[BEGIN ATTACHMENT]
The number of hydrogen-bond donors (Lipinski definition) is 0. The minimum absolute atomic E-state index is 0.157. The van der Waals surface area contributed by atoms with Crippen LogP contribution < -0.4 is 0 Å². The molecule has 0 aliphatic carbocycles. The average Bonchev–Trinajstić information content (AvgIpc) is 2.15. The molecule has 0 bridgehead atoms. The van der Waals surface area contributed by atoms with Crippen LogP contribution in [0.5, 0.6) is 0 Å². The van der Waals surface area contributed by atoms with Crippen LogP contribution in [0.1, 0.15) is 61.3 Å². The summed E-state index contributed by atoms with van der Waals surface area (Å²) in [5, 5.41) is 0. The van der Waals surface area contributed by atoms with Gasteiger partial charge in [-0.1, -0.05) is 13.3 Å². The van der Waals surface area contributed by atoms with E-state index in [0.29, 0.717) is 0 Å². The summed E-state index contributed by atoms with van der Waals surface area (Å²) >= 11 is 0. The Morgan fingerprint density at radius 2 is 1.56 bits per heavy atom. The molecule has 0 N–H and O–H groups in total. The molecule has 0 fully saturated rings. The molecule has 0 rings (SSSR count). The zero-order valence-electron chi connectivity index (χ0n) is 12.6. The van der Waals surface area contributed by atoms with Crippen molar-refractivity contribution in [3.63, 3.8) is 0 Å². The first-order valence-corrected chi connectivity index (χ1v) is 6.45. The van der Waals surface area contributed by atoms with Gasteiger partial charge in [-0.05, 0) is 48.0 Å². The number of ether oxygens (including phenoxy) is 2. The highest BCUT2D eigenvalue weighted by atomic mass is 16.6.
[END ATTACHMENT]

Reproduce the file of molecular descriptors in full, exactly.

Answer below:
The number of hydrogen-bond donors (Lipinski definition) is 0. The minimum absolute atomic E-state index is 0.157. The van der Waals surface area contributed by atoms with Crippen LogP contribution < -0.4 is 0 Å². The molecule has 0 aliphatic carbocycles. The average Bonchev–Trinajstić information content (AvgIpc) is 2.15. The molecule has 0 bridgehead atoms. The van der Waals surface area contributed by atoms with Crippen LogP contribution in [0.5, 0.6) is 0 Å². The van der Waals surface area contributed by atoms with Crippen LogP contribution in [0.1, 0.15) is 61.3 Å². The summed E-state index contributed by atoms with van der Waals surface area (Å²) in [5, 5.41) is 0. The van der Waals surface area contributed by atoms with Gasteiger partial charge in [-0.1, -0.05) is 13.3 Å². The van der Waals surface area contributed by atoms with E-state index in [0.29, 0.717) is 0 Å². The summed E-state index contributed by atoms with van der Waals surface area (Å²) >= 11 is 0. The Morgan fingerprint density at radius 2 is 1.56 bits per heavy atom. The molecule has 0 N–H and O–H groups in total. The molecule has 0 fully saturated rings. The molecule has 0 rings (SSSR count). The zero-order valence-electron chi connectivity index (χ0n) is 12.6. The van der Waals surface area contributed by atoms with Crippen molar-refractivity contribution in [3.63, 3.8) is 0 Å². The first-order valence-corrected chi connectivity index (χ1v) is 6.45. The van der Waals surface area contributed by atoms with Gasteiger partial charge in [-0.05, 0) is 48.0 Å². The number of ether oxygens (including phenoxy) is 2. The highest BCUT2D eigenvalue weighted by atomic mass is 16.6.